This little piggy: Animal rescuers warn of micro-pig myth

Ottawa-area animal rescuers are warning anyone looking to buy a "teacup" pig that while the pets might seem cute and cuddly at first, they won't stay that way forever.

'They grow and grow and grow,' says woman who takes in unwanted pets

Ashli Hincke-Dodd feeds a four-month-old Vietnamese pot-bellied pig living at her farm in Beckwith, Ont. It's the piglet's fifth home. (Kimberley Molina/CBC)

Ottawa-area animal rescuers are warning anyone looking to buy a "teacup" pig that while the pets might seem cute and cuddly at first, they won't stay that way forever.

Ashli Hincke-Dodd has been providing refuge for unwanted pigs at her family's farm in Beckwith, Ont., for the past five years. She gets several requests a year to take in pigs that have grown much larger than their owners expected.

"[A pig is] not a city animal," Hincke-Dodd said. "I think that if people want to have them as pets, that's great. [But] they need to understand that [pigs] need to have an outside option."

She's housed seven pigs and found new homes for five. Hincke-Dodd still has a four-month-old piglet and six-year-old adult pig, painting a vivid before-and-after picture of the animals' growth potential.

Pet pigs ending up with animal rescuers

4 years ago
Duration 0:42
Ashli Hincke-Dodd has taken in several pet pigs who were rejected by their owners because they grew too large and difficult to manage.

The myth of the micro-pig

Hincke-Dodd said people buy a piglet thinking they'll stay small and easy to train, only to find out the hard way the animals can grow to nearly 100 kilograms.

One of her rescued pigs once escaped into a cornfield and was found four weeks later looking more like a bathtub than a teacup.

"He had tripled in size in one month," Hincke-Dodd said. "They grow and grow and grow."

She said the only way to keep them small is by restricting their nourishment, which can cause the pigs to become aggressive.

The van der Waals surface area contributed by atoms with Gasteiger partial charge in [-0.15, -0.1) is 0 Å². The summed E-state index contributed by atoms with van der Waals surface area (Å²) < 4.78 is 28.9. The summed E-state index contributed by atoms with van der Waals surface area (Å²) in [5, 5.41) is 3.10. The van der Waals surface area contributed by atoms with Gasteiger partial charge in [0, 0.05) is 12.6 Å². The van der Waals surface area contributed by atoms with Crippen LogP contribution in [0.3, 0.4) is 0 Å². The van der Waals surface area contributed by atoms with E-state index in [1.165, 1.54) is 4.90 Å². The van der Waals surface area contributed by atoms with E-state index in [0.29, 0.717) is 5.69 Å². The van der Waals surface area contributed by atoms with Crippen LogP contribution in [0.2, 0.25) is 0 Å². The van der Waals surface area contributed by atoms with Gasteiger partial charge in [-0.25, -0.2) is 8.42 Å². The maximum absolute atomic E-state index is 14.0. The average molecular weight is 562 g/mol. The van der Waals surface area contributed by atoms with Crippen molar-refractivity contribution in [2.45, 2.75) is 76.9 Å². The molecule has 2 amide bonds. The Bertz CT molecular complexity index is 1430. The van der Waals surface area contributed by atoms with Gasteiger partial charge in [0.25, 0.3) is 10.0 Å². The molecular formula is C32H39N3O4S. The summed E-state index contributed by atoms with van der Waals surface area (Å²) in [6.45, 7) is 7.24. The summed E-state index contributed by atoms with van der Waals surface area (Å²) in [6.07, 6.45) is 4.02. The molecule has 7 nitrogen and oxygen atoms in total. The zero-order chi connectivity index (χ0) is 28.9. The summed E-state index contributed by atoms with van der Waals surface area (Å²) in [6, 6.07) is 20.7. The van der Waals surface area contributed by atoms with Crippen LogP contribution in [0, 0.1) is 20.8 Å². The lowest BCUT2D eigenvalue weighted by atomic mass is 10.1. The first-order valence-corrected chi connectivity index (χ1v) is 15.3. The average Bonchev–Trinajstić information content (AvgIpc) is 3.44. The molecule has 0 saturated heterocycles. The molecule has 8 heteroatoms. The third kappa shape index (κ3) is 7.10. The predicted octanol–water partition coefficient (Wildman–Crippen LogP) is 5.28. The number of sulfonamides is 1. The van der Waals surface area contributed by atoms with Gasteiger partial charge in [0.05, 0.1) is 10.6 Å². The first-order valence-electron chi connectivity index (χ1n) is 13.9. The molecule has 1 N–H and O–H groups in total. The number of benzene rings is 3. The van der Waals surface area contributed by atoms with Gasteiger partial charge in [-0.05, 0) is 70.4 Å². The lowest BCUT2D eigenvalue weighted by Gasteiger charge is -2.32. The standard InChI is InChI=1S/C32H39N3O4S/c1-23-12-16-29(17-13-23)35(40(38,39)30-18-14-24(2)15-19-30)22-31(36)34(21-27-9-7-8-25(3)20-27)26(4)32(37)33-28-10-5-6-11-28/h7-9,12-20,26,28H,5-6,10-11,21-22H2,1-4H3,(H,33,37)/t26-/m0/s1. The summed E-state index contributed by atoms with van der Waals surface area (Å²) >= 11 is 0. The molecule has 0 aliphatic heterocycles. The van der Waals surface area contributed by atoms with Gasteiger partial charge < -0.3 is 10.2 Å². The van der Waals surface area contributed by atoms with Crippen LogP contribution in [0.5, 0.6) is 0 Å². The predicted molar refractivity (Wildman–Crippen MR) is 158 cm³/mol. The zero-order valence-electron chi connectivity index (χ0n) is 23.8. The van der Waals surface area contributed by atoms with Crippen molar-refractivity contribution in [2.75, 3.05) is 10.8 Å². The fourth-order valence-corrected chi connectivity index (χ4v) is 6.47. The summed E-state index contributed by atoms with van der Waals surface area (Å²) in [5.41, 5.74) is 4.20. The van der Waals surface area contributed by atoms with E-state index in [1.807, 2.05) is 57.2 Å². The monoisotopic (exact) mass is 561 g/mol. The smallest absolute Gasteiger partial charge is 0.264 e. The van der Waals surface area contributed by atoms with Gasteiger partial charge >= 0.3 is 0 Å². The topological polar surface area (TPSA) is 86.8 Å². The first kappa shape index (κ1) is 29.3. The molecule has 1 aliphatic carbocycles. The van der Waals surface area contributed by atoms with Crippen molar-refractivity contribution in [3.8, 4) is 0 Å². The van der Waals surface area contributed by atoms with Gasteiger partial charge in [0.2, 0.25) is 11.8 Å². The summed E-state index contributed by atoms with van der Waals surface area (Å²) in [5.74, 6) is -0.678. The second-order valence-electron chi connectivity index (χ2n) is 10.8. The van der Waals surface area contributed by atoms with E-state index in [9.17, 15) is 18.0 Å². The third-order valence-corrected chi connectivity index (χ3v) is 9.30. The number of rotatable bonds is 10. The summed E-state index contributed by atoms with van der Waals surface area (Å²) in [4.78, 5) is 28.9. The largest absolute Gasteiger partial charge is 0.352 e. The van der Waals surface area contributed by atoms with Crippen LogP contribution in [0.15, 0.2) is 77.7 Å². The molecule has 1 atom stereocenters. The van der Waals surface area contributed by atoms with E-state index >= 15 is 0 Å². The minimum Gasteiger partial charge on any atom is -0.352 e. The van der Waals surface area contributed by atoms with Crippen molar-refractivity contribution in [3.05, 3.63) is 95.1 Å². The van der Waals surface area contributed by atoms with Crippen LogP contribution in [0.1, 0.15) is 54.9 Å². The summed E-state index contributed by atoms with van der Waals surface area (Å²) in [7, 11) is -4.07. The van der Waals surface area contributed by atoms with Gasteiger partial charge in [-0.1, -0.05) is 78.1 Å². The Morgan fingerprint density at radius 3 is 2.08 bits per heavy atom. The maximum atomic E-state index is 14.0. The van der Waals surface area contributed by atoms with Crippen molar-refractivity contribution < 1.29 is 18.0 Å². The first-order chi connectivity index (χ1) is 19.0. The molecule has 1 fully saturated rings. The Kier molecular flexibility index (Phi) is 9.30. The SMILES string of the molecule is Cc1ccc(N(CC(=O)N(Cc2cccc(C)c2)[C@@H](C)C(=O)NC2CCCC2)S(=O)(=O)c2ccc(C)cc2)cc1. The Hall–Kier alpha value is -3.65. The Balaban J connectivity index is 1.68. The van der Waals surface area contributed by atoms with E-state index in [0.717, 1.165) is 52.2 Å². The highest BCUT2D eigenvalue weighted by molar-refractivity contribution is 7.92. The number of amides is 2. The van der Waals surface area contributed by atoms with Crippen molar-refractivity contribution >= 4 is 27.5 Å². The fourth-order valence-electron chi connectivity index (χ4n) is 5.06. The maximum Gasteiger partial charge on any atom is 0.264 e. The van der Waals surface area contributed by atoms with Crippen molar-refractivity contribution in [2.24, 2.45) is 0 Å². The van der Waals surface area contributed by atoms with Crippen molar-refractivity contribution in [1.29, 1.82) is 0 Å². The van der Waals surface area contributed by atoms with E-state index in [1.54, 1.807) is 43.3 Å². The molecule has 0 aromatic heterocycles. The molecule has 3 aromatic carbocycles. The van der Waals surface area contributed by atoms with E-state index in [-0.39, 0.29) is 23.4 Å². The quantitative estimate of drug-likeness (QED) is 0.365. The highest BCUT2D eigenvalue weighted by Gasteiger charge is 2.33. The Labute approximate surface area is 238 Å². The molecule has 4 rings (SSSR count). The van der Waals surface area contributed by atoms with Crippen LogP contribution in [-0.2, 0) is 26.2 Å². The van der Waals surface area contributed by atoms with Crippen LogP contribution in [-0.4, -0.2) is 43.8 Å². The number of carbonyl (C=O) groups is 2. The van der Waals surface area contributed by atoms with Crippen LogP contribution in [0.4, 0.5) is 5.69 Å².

Hincke-Dodd said a 'teacup' pig may start out cute and cuddly, but could soon grow similar in size to this 70-kilogram, six-year-old rescue animal. (Kimberley Molina/CBC)

Big Sky Ranch Animal Sanctuary in Kemptville, Ont., has taken in dozens of unwanted pigs over more than a decade, something founder Randy Parent blames on the teacup pig fad.

"Some people will actually tell you they'd prefer to have a pot-bellied pig over a dog," he said. "They don't realize that as [pigs] get older, the responsibility becomes much larger than actually owning your typical dog, and then they run into problems."

The pig upstairs

Parent recounted the story of a Bells Corners resident who kept a pig on the second floor of a home. Parent was called in after the pig became angry when its owner tried to move it downstairs.

The pigs at Parent's ranch come from all over, including Ottawa, Toronto, Cornwall and London, Ont. Sometimes he's able to find them homes on hobby farms.

Andy Parent, founder of Big Sky Ranch Animal Sanctuary in Kemptville, Ont., has taken in dozens of Vietnamese pot-bellied pigs. (Rebecca Morel)

Parent compares buying a teacup piglet to buying a St. Bernard puppy. He said while pigs are intelligent, they come with their own set of problems.

"They may be cute little animals, but you have to realize it's still a pig. They like to root and they like to dig,"

Bylaw restrictions

In Ottawa, pigs are considered livestock and are restricted under the animal care and control bylaw to agricultural areas.

Anyone caught violating the bylaw can face a $615 fine, program manager of bylaw enforcement Jake Gravelle told CBC News.

A similar bylaw exists in Kingston, Ont., where violators can face a $200 fine if swine are found in non-agricultural areas or on property under two hectares in area.

Parent's advice for people who still really, really want a pig as a pet? Don't buy from a breeder, and give a home to a pig that's been abandoned.

"There's so many animals out there that need a home now," Parent said.